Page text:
So I’d sleep in their tents to protect their prizes. I don’t know if I was much protection! I slept pretty good, anyway. But you’d get $2 or $3, or sometimes $5 to sleep in those big shots’ tents. I had to sleep on the ground anyway, so it didn’t make much difference where I slept, right?”

“When we started, we two boys and my father and mother kind of shared the work. There wasn’t much equipment. We shared it pretty good. She did about half, and my brother and father and I did the other half. She was an awful hard worker all her life, and in those early years, it was the just the four of us. My father’d be doing the thinking, mostly. Now, like then, my wife does a lot of work. That’s pretty much the way it is in the carnival business. It’s always the woman who is doing most of the work in any successful carnival it seems like.”

In 1984 Smokey’s Greater Shows came to Fryeburg, taking over from Billy Burr’s Fun-oRama which had been here for a long time. Billy Burr also grew up in the carnival business. His father, Ed Burr, is remembered as a very interesting man. “I can see him now,” said George Weston, “sitting there in his slouch hat, running the beano games, and how would we ever know or realize that he had a beautiful summer resort in Boothbay Harbor, Maine that looks right out on the ocean. “Burr got into the “carnie” business when he financed a merry-go-round in the ’20s.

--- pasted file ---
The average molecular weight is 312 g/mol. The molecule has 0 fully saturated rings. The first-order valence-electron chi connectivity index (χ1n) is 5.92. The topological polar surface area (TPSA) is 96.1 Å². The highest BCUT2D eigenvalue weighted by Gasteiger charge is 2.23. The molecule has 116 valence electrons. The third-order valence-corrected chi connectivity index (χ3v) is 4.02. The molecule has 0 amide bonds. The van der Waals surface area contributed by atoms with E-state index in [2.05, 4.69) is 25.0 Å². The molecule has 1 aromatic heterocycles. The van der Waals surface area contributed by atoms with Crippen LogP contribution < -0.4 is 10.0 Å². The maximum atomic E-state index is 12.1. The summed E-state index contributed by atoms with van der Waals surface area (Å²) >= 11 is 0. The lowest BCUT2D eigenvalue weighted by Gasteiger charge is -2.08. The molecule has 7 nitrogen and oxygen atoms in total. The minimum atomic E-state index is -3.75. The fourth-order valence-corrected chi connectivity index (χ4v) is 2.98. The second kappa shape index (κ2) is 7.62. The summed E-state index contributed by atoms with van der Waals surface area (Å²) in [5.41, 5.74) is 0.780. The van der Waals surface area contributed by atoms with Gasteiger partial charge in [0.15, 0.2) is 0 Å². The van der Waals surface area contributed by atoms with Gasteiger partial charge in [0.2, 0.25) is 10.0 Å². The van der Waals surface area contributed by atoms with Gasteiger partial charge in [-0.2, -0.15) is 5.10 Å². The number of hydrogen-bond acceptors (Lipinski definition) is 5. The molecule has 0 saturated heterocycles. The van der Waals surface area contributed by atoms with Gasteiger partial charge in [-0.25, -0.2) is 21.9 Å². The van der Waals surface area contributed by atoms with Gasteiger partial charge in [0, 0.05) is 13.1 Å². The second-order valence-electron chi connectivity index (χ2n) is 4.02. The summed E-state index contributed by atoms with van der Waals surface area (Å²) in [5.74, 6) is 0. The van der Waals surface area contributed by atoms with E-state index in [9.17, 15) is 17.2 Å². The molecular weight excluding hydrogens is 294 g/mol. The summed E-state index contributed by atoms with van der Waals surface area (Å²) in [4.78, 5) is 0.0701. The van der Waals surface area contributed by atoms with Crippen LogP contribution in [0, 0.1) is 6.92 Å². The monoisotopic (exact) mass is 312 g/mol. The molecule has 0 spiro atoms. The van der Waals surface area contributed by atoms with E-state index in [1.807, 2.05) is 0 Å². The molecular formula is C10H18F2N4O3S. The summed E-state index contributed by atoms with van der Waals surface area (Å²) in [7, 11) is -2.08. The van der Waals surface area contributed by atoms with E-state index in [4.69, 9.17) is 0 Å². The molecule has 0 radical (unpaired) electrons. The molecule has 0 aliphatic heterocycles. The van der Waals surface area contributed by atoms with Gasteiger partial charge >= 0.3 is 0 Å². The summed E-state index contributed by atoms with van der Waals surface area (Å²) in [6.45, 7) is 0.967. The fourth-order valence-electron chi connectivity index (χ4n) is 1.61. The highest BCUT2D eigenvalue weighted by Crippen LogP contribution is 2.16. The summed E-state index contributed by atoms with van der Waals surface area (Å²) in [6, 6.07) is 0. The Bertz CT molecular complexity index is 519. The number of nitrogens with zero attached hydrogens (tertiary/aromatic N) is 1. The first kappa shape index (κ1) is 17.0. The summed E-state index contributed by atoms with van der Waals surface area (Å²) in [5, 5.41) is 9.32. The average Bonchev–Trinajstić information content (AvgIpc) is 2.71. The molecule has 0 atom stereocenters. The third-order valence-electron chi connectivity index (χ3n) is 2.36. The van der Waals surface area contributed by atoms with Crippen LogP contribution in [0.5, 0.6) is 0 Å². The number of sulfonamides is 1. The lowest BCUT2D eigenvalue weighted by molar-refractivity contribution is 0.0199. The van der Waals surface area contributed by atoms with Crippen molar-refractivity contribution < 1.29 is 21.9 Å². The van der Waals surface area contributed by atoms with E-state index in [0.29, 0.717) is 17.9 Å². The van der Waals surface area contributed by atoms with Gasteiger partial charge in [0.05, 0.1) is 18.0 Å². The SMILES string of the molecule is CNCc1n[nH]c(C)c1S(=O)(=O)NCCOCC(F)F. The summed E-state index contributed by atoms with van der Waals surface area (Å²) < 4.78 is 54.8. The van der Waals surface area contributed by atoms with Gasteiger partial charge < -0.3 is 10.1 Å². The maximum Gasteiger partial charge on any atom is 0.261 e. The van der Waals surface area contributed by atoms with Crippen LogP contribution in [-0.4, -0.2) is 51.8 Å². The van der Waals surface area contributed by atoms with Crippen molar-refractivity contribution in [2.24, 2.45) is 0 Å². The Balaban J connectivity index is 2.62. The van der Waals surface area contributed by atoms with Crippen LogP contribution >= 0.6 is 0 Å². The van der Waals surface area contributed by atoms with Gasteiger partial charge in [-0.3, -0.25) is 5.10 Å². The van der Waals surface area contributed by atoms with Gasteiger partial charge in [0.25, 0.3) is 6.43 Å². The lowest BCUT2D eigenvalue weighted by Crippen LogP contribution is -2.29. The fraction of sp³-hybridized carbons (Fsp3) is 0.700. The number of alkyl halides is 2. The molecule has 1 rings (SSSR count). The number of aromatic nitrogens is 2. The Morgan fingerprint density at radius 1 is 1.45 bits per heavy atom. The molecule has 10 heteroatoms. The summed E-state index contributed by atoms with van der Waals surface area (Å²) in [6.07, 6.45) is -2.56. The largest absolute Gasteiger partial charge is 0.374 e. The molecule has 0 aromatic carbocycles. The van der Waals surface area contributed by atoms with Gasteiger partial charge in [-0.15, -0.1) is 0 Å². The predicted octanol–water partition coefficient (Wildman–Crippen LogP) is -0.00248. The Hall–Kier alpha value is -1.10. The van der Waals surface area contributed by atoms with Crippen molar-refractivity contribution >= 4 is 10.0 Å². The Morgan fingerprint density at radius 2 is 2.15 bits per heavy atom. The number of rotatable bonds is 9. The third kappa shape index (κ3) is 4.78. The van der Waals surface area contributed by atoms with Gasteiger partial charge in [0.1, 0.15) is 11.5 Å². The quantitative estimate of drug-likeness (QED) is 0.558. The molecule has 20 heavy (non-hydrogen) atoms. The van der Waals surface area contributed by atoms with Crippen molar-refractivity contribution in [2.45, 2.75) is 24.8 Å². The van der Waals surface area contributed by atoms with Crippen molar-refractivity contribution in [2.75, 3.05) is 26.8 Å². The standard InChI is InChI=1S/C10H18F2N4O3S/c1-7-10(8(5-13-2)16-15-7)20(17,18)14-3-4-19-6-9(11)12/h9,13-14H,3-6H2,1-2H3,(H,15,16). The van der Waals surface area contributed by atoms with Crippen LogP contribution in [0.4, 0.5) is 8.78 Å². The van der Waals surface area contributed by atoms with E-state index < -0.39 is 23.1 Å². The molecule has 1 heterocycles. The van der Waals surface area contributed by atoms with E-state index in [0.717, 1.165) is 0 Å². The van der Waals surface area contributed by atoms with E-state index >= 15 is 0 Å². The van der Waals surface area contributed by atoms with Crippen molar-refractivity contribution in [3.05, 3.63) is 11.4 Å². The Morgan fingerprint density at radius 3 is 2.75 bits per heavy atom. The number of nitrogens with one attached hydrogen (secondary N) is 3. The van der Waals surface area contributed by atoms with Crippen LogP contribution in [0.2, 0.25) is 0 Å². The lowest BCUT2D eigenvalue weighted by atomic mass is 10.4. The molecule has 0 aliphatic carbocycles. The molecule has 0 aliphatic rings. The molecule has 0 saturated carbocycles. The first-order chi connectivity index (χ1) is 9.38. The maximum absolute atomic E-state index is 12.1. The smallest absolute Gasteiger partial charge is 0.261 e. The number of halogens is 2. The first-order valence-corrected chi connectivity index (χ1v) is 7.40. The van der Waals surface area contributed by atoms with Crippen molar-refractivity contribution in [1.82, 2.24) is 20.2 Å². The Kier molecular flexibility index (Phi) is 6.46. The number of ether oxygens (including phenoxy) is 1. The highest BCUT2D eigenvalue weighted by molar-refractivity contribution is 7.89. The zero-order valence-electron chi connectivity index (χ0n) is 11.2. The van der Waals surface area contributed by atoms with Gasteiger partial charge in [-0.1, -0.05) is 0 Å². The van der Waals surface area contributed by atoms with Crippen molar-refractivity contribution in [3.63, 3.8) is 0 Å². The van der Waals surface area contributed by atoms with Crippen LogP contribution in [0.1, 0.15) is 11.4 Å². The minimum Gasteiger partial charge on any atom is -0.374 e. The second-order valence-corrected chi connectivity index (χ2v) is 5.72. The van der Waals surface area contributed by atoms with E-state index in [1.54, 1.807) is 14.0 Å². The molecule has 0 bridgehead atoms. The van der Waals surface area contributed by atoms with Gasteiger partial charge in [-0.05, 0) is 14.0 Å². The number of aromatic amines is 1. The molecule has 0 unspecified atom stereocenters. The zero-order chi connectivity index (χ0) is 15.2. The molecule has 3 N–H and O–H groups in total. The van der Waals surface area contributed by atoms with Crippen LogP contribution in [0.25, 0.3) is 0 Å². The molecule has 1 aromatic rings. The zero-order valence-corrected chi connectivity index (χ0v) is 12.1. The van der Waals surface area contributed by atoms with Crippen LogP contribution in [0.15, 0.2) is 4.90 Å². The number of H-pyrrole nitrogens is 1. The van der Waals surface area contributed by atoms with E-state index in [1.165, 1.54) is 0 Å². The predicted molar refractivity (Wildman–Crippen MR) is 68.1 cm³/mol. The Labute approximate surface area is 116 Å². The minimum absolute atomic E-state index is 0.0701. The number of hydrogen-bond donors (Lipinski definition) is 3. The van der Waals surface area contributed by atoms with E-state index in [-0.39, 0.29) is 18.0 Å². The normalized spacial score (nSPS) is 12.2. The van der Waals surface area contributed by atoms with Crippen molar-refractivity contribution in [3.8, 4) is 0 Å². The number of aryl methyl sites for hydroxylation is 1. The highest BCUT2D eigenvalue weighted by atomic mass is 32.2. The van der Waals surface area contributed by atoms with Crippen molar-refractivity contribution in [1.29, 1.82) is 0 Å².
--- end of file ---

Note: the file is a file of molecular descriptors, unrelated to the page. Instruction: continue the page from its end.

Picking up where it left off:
“My pal went off with the moneybag and left the merry-go-round behind,” he said. “So I quit being agent for the Nantasket Steamship Company, and that was the start of Burr’s Fun-o-Rama.”

“I’ve got a family here of 135 people; generations born and raised here. Babies born with me now run the rides, with kids of their own learning the ropes. My own son Billie was born to it. He married a girl whose father ran the pony rides. She and Billie are in charge now.” (from “Country Fair Still A Thrill” by Bill Caldwell, 9/1/1976) Fred Knox added, “I can remember when the beano, instead of having the machine roll the balls up, had a dart board running on a little railroad track. If it was your turn, you would get a dart and throw it at the board (the board was marked off what was under B, etc.), and then the next number was called. That sure was different. They only had that, I think, one or two years and that was it, and then the machines came out.”